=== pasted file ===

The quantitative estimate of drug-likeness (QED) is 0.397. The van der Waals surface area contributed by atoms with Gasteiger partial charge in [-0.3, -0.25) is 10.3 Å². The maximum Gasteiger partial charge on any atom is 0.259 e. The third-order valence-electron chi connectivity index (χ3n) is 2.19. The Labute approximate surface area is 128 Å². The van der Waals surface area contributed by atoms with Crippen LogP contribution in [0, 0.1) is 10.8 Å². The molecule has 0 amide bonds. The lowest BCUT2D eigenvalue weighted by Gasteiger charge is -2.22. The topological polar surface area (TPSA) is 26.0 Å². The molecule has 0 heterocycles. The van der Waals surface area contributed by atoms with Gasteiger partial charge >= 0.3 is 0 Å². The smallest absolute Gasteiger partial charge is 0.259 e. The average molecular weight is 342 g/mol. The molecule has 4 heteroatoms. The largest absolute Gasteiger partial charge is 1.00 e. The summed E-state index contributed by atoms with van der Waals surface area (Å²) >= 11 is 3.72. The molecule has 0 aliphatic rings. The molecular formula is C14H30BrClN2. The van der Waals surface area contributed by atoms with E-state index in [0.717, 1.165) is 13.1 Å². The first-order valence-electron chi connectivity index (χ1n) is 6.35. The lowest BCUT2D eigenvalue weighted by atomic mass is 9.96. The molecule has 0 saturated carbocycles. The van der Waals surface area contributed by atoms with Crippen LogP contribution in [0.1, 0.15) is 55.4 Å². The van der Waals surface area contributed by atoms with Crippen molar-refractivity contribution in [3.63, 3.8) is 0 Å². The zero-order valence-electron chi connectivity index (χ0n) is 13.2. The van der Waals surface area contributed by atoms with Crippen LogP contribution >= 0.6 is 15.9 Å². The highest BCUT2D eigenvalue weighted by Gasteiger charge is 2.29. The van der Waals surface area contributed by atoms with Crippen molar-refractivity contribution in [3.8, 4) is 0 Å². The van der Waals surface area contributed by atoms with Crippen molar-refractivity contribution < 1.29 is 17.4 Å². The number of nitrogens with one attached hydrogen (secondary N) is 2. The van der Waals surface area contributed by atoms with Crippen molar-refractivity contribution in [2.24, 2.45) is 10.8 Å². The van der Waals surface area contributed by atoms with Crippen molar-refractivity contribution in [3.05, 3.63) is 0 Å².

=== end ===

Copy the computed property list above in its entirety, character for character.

The quantitative estimate of drug-likeness (QED) is 0.397. The van der Waals surface area contributed by atoms with Gasteiger partial charge in [-0.3, -0.25) is 10.3 Å². The maximum Gasteiger partial charge on any atom is 0.259 e. The third-order valence-electron chi connectivity index (χ3n) is 2.19. The Labute approximate surface area is 128 Å². The van der Waals surface area contributed by atoms with Crippen LogP contribution in [0, 0.1) is 10.8 Å². The molecule has 0 amide bonds. The lowest BCUT2D eigenvalue weighted by Gasteiger charge is -2.22. The topological polar surface area (TPSA) is 26.0 Å². The molecule has 0 heterocycles. The van der Waals surface area contributed by atoms with Gasteiger partial charge >= 0.3 is 0 Å². The smallest absolute Gasteiger partial charge is 0.259 e. The average molecular weight is 342 g/mol. The molecule has 4 heteroatoms. The largest absolute Gasteiger partial charge is 1.00 e. The summed E-state index contributed by atoms with van der Waals surface area (Å²) >= 11 is 3.72. The molecule has 0 aliphatic rings. The molecular formula is C14H30BrClN2. The van der Waals surface area contributed by atoms with E-state index in [0.717, 1.165) is 13.1 Å². The first-order valence-electron chi connectivity index (χ1n) is 6.35. The lowest BCUT2D eigenvalue weighted by atomic mass is 9.96. The molecule has 0 saturated carbocycles. The van der Waals surface area contributed by atoms with Crippen LogP contribution in [0.1, 0.15) is 55.4 Å². The van der Waals surface area contributed by atoms with Crippen molar-refractivity contribution in [3.63, 3.8) is 0 Å². The zero-order valence-electron chi connectivity index (χ0n) is 13.2. The van der Waals surface area contributed by atoms with Crippen LogP contribution >= 0.6 is 15.9 Å². The highest BCUT2D eigenvalue weighted by Gasteiger charge is 2.29. The van der Waals surface area contributed by atoms with Crippen molar-refractivity contribution in [3.8, 4) is 0 Å². The van der Waals surface area contributed by atoms with Crippen molar-refractivity contribution < 1.29 is 17.4 Å². The number of nitrogens with one attached hydrogen (secondary N) is 2. The van der Waals surface area contributed by atoms with Crippen molar-refractivity contribution in [2.24, 2.45) is 10.8 Å². The van der Waals surface area contributed by atoms with Crippen molar-refractivity contribution in [3.05, 3.63) is 0 Å².